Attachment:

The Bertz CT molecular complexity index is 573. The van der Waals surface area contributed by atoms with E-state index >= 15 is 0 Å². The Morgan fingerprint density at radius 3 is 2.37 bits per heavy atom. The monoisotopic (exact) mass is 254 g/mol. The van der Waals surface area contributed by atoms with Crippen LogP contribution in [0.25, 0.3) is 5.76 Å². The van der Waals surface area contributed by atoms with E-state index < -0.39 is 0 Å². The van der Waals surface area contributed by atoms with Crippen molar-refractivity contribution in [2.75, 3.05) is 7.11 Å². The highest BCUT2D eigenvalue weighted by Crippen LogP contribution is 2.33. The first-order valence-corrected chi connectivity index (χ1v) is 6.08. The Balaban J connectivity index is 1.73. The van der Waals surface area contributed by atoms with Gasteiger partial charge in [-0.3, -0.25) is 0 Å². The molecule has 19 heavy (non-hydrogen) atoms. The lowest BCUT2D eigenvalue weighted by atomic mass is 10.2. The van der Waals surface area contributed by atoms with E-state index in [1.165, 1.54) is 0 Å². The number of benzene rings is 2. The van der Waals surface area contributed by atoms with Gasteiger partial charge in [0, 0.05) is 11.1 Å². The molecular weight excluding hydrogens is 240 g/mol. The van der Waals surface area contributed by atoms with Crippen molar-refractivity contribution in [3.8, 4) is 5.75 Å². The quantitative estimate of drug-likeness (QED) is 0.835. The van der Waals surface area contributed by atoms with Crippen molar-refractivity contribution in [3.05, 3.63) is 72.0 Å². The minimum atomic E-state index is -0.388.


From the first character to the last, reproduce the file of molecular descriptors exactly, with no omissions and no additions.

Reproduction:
The Bertz CT molecular complexity index is 573. The van der Waals surface area contributed by atoms with E-state index >= 15 is 0 Å². The Morgan fingerprint density at radius 3 is 2.37 bits per heavy atom. The monoisotopic (exact) mass is 254 g/mol. The van der Waals surface area contributed by atoms with Crippen LogP contribution in [0.25, 0.3) is 5.76 Å². The van der Waals surface area contributed by atoms with E-state index < -0.39 is 0 Å². The van der Waals surface area contributed by atoms with Crippen molar-refractivity contribution in [2.75, 3.05) is 7.11 Å². The highest BCUT2D eigenvalue weighted by Crippen LogP contribution is 2.33. The first-order valence-corrected chi connectivity index (χ1v) is 6.08. The Balaban J connectivity index is 1.73. The van der Waals surface area contributed by atoms with Gasteiger partial charge in [-0.3, -0.25) is 0 Å². The molecule has 19 heavy (non-hydrogen) atoms. The lowest BCUT2D eigenvalue weighted by atomic mass is 10.2. The van der Waals surface area contributed by atoms with E-state index in [1.165, 1.54) is 0 Å². The number of benzene rings is 2. The van der Waals surface area contributed by atoms with Gasteiger partial charge in [0, 0.05) is 11.1 Å². The molecular weight excluding hydrogens is 240 g/mol. The van der Waals surface area contributed by atoms with Crippen molar-refractivity contribution in [3.8, 4) is 5.75 Å². The quantitative estimate of drug-likeness (QED) is 0.835. The van der Waals surface area contributed by atoms with Crippen molar-refractivity contribution in [3.05, 3.63) is 72.0 Å². The minimum atomic E-state index is -0.388.